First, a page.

Fahrenheit 451 Rhetorical Analysis

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In a future totalitarian society, all books have been outlawed by the government, fearing an independent-thinking public. Fahrenheit 451 is a futuristic novel, telling the story of a time where books and independent thinking are outlawed. In a time so unenlightened, where those who want to better themselves by thinking, are outlawed and killed. Guy Montag is a senior firefighter who is much respected by his superiors and is in line for a promotion. He does not question what he does or why he does it until he meets Clarisse. As his doubts grow, he begins to steal some of the books he is meant to burn. Bradbury uses the Freytag’s pyramid to help establish the theme of the story. Freytag’s pyramid is a narrative structure that’s describes a story in five parts: exposition, rising action, climax, falling action, and resolution. Bradbury use the exposition to set the stage for action to come. Exposition is the beginning of the story that provides the reader with background information. In Fahrenheit 451, Bradbury uses diction, to introduce the reader to the theme of the story. For instance, at the beginning of the story he says “It was a pleasure to burn” (Bradbury, 1).This is important because the reader introduce to the theme without reading the next paragraph. Next, Bradbury introduces the characters in the story and the characters …show more content…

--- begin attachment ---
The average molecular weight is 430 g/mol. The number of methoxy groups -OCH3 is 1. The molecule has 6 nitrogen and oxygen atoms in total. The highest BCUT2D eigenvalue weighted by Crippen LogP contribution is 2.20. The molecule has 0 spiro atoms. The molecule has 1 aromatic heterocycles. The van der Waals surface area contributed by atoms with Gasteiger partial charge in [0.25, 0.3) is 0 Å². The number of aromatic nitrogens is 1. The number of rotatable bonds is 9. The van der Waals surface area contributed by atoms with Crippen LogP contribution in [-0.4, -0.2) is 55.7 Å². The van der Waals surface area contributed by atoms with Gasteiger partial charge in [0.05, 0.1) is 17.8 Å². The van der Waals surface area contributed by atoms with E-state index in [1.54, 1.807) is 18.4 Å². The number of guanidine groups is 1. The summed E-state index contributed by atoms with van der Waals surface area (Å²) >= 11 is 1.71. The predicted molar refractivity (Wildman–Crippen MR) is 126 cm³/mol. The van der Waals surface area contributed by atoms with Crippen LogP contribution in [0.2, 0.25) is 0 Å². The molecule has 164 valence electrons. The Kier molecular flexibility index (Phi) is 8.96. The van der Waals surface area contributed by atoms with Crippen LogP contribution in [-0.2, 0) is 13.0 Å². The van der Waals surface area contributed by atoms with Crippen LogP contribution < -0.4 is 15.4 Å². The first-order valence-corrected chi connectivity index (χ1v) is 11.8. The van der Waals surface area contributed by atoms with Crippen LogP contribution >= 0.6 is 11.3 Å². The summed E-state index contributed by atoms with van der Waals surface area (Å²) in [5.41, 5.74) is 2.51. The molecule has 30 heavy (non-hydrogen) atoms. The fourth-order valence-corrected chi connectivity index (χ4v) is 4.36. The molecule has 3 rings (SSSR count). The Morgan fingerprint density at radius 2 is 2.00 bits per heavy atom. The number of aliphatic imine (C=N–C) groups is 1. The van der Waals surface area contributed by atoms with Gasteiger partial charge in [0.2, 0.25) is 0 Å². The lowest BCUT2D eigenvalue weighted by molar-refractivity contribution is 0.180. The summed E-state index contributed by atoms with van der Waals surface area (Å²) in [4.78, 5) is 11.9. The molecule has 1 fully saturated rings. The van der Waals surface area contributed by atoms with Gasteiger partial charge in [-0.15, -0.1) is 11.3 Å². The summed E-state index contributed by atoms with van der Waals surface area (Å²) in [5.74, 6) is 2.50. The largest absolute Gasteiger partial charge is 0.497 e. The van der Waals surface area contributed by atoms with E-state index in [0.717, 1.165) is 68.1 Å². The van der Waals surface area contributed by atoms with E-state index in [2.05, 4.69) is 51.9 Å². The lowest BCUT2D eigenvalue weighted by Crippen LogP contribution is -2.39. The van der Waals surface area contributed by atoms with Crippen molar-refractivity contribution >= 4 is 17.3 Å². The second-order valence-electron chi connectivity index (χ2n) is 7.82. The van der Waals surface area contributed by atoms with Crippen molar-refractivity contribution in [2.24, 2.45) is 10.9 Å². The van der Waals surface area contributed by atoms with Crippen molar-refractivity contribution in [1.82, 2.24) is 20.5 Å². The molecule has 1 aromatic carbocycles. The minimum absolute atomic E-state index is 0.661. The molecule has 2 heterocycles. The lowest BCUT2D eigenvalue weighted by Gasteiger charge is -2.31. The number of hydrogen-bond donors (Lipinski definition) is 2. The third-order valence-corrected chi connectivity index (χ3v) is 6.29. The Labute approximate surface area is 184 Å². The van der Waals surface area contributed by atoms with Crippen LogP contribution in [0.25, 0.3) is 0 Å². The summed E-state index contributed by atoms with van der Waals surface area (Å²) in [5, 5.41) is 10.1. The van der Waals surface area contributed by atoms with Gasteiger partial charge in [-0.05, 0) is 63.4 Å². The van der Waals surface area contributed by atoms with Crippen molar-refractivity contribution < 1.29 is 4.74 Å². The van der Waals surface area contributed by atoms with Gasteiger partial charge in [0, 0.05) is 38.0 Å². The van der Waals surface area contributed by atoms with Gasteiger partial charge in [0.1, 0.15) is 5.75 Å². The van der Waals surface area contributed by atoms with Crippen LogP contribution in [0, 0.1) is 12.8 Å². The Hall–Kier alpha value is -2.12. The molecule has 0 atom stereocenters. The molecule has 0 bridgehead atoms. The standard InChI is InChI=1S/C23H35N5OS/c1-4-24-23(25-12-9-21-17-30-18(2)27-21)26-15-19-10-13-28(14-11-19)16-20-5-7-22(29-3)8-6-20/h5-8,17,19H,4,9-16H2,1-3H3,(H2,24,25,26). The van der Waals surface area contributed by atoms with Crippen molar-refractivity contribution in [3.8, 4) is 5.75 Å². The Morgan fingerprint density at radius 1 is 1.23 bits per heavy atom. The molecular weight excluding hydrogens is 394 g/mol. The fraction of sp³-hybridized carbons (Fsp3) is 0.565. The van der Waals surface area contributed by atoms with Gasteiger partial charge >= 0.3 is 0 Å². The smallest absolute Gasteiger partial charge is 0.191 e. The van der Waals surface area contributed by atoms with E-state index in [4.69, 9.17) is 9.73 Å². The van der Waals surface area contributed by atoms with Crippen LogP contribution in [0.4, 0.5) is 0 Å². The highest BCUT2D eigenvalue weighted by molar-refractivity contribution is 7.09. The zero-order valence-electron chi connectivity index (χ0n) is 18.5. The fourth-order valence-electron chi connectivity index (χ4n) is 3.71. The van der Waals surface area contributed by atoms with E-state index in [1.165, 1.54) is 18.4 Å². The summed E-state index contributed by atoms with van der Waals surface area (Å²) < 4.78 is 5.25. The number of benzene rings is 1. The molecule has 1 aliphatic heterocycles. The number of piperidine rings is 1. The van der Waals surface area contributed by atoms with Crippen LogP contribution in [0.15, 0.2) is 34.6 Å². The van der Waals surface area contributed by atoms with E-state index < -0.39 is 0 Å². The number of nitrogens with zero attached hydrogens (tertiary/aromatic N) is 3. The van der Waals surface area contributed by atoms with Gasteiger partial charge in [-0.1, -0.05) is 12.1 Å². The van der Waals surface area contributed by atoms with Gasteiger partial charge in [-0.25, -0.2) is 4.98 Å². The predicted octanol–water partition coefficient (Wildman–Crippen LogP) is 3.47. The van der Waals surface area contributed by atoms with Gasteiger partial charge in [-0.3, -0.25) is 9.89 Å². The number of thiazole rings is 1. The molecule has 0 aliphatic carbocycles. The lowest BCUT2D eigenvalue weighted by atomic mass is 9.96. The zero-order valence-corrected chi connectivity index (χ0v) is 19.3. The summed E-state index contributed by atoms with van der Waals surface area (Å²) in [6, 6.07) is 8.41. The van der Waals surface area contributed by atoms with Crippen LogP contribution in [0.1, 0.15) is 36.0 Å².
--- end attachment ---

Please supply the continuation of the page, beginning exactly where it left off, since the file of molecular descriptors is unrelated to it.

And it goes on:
The novel also makes a unyielding point about the dangers of consumerism, emphasizing how creativity and individualism can be reduced by allowing the government and media to think for them. Perhaps the most important feature of the book is that readers understand the value of imagination and cultural heritage. These points would not be understood or accepted by readers if the novel failed to follow narrative structure, which is undeniably the most important aspect of any literary

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